Move grain out before water moves in

Province will consider lifting spring weight restrictions on Manitoba roads if 
producers need to move grain or livestock out of flood-affected areas

When the flood waters come, grain stops moving — and that means farmers better hurry if they want to empty some bins and recharge their bank account this spring, industry officials say.

And unlike past floods, the Canadian Wheat Board won’t be overseeing grain movement to ensure there’s plenty of elevator space for those needing to make last-minute deliveries.

In fact, the new CWB has already moved out most of the grain it has contracted in the Red River Valley, an area that provincial flood forecasters predict will see plenty of road closures during the spring melt.

“For us it is different, we have less tonnes than in the past so this is actually happening on a smaller scale for us than previously,” said Mark Dyck, CWB’s logistics director.

“But if farmers do still have grain on contract with us that hasn’t moved and it’s at risk of flood damage, they should contact their local farm business representative and we’ll work with them and the grain company to try and get it delivered as soon as possible.”

That’s the advice of other grain company reps: If you need to move grain and haven’t made arrangements, get on the phone to your elevator right away.

Floods are a challenge to everyone in the system, said Gerald Bryson, Richardson International’s area business manager for southern Manitoba.

“On the producer side and getting grain into the elevator, flooding can affect access to yards, make roads soft, and routes can be affected by bridges being out,” said Bryson.

“The outbound rail is definitely at risk in certain areas, and there are certain lines that will go out of service with excessive flooding.”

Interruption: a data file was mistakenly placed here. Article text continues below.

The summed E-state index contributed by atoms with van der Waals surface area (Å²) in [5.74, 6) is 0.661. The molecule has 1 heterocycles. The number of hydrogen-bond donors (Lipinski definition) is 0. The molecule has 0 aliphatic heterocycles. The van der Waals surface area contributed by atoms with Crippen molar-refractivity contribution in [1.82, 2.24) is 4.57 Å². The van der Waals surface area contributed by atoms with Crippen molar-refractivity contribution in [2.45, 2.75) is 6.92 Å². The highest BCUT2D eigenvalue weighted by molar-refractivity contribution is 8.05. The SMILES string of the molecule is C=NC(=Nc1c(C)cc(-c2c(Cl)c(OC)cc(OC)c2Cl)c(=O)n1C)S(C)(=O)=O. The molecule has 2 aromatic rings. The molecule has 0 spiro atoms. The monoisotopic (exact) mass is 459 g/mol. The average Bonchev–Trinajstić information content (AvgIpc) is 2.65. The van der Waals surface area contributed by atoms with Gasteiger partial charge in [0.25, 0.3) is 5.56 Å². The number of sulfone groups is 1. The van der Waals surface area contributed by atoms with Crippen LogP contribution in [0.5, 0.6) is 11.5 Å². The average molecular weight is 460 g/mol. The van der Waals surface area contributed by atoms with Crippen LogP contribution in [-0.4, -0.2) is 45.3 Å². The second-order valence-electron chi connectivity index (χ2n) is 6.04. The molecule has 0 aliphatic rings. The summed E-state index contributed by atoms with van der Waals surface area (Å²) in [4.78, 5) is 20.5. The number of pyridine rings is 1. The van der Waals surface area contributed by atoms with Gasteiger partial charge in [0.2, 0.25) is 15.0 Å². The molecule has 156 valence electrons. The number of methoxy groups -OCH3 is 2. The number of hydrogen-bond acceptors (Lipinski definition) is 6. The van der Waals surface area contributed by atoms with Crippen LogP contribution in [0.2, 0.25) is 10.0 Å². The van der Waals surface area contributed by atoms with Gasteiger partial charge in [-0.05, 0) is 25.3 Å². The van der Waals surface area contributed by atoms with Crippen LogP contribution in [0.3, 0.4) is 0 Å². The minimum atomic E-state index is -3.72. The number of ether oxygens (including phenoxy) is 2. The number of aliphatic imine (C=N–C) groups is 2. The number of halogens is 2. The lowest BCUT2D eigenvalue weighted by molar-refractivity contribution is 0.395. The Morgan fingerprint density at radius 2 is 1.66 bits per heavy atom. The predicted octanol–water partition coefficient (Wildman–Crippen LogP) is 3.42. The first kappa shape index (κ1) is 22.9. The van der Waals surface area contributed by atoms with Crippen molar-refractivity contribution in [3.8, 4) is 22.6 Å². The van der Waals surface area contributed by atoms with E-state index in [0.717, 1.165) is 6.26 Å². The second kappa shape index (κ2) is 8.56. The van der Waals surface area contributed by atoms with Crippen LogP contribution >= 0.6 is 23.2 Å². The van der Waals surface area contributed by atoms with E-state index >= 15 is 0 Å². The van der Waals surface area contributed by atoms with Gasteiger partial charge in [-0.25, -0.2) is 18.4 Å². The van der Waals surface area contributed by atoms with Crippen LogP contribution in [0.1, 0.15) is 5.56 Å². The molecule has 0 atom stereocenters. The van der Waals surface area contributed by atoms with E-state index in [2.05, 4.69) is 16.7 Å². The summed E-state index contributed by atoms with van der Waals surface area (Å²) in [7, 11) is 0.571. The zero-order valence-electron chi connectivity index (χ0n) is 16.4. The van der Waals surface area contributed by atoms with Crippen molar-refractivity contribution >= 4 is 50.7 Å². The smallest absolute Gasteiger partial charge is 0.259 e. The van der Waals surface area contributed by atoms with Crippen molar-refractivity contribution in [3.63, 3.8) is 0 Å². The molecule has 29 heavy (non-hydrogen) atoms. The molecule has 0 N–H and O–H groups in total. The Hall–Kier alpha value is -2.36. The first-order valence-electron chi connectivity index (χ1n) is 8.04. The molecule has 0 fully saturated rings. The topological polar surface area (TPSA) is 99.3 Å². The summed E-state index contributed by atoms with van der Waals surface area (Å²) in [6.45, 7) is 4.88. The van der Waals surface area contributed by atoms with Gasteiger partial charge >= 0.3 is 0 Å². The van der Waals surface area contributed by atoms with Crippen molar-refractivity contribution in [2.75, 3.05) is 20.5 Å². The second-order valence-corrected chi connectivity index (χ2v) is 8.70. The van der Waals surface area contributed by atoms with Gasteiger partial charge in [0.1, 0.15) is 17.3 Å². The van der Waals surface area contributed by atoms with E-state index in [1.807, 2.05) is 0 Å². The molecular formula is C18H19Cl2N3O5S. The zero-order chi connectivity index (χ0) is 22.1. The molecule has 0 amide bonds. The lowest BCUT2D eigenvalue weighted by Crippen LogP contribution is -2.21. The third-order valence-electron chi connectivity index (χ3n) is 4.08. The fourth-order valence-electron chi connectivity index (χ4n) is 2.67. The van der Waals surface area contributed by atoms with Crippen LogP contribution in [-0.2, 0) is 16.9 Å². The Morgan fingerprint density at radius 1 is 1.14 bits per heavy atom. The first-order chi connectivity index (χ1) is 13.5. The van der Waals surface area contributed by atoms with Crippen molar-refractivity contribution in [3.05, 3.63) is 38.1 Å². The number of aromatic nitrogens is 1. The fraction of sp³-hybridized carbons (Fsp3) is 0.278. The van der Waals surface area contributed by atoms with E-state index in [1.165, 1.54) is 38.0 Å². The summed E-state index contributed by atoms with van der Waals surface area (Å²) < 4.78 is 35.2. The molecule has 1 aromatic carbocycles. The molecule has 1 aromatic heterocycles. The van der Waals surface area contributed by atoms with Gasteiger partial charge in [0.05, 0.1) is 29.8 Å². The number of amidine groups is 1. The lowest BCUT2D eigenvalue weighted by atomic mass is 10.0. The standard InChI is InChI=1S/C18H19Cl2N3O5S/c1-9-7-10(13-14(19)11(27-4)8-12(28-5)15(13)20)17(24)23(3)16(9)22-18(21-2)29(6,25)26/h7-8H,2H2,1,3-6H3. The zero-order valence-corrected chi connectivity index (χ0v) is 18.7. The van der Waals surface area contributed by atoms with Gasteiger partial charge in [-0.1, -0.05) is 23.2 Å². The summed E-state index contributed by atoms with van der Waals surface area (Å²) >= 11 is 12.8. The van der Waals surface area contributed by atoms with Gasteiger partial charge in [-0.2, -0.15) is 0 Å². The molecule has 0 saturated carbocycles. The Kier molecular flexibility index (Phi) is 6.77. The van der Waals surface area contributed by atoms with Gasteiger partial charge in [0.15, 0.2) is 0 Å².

For example, previous floods have closed rail lines through Brunkild and Carman, and Canadian Pacific tracks servicing Killarney were shut down in 2011.

But most producers know the flood drill by now, he said.

“You try to move your grain in advance,” said Bryson. “Producers deal quite well with flooding, they’ve either got their storage in good places or they’ve been able to move it.”

Richardson will focus on locations predicted to be out of service for extended periods he said, adding if producers have concerns they should check with their local elevator.

A spokeswoman for Manitoba Agriculture, Food and Rural Initiatives said the province will consider lifting spring weight restrictions on roads as the thaw moves closer, so that producers could begin hauling grain and animals if needed.

If producers need advice or assistance in finding temporary locations for livestock they can contact their municipality or the local GO office, she added.

About the author


Shannon VanRaes is a journalist and photojournalist at the Manitoba Co-operator. She also writes a weekly urban affairs column for Metro Winnipeg, and has previously reported for the Winnipeg Sun, Outwords Magazine and the Portage Daily Graphic.



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